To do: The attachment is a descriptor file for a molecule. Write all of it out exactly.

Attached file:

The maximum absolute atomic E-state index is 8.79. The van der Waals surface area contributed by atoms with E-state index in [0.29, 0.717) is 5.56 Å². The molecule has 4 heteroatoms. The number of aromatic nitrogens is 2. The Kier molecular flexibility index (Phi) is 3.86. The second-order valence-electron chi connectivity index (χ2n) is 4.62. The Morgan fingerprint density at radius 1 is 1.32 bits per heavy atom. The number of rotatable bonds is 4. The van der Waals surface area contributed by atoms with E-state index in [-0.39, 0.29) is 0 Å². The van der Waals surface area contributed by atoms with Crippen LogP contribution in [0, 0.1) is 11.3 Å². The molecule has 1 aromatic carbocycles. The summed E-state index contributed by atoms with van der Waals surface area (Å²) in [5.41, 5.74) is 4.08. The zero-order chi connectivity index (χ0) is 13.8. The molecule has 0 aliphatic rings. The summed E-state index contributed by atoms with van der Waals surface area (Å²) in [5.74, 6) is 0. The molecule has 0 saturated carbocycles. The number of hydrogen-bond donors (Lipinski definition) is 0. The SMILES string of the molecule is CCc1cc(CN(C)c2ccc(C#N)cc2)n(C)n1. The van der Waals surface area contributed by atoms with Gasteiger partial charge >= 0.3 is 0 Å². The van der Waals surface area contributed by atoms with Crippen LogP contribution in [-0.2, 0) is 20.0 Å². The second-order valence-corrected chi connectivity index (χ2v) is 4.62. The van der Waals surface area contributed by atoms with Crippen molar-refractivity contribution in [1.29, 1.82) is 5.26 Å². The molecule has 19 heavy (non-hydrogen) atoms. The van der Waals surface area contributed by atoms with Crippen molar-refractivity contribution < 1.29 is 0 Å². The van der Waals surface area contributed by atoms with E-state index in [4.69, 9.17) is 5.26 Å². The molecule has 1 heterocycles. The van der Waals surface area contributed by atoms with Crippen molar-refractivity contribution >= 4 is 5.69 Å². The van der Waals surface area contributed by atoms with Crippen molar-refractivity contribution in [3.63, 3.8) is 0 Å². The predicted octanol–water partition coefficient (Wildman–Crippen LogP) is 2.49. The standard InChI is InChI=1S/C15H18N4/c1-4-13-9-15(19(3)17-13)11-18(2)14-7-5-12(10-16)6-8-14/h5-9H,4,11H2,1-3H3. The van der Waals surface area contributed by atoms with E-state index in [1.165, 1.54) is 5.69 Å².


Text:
The maximum absolute atomic E-state index is 8.79. The van der Waals surface area contributed by atoms with E-state index in [0.29, 0.717) is 5.56 Å². The molecule has 4 heteroatoms. The number of aromatic nitrogens is 2. The Kier molecular flexibility index (Phi) is 3.86. The second-order valence-electron chi connectivity index (χ2n) is 4.62. The Morgan fingerprint density at radius 1 is 1.32 bits per heavy atom. The number of rotatable bonds is 4. The van der Waals surface area contributed by atoms with E-state index in [-0.39, 0.29) is 0 Å². The van der Waals surface area contributed by atoms with Crippen LogP contribution in [0, 0.1) is 11.3 Å². The molecule has 1 aromatic carbocycles. The summed E-state index contributed by atoms with van der Waals surface area (Å²) in [5.41, 5.74) is 4.08. The zero-order chi connectivity index (χ0) is 13.8. The molecule has 0 aliphatic rings. The summed E-state index contributed by atoms with van der Waals surface area (Å²) in [5.74, 6) is 0. The molecule has 0 saturated carbocycles. The number of hydrogen-bond donors (Lipinski definition) is 0. The SMILES string of the molecule is CCc1cc(CN(C)c2ccc(C#N)cc2)n(C)n1. The van der Waals surface area contributed by atoms with Gasteiger partial charge >= 0.3 is 0 Å². The van der Waals surface area contributed by atoms with Crippen LogP contribution in [-0.2, 0) is 20.0 Å². The second-order valence-corrected chi connectivity index (χ2v) is 4.62. The van der Waals surface area contributed by atoms with Crippen molar-refractivity contribution in [1.29, 1.82) is 5.26 Å². The molecule has 19 heavy (non-hydrogen) atoms. The van der Waals surface area contributed by atoms with Crippen molar-refractivity contribution < 1.29 is 0 Å². The van der Waals surface area contributed by atoms with E-state index in [4.69, 9.17) is 5.26 Å². The molecule has 1 heterocycles. The van der Waals surface area contributed by atoms with Crippen molar-refractivity contribution >= 4 is 5.69 Å². The van der Waals surface area contributed by atoms with Crippen molar-refractivity contribution in [3.63, 3.8) is 0 Å². The predicted octanol–water partition coefficient (Wildman–Crippen LogP) is 2.49. The standard InChI is InChI=1S/C15H18N4/c1-4-13-9-15(19(3)17-13)11-18(2)14-7-5-12(10-16)6-8-14/h5-9H,4,11H2,1-3H3. The van der Waals surface area contributed by atoms with E-state index in [1.165, 1.54) is 5.69 Å².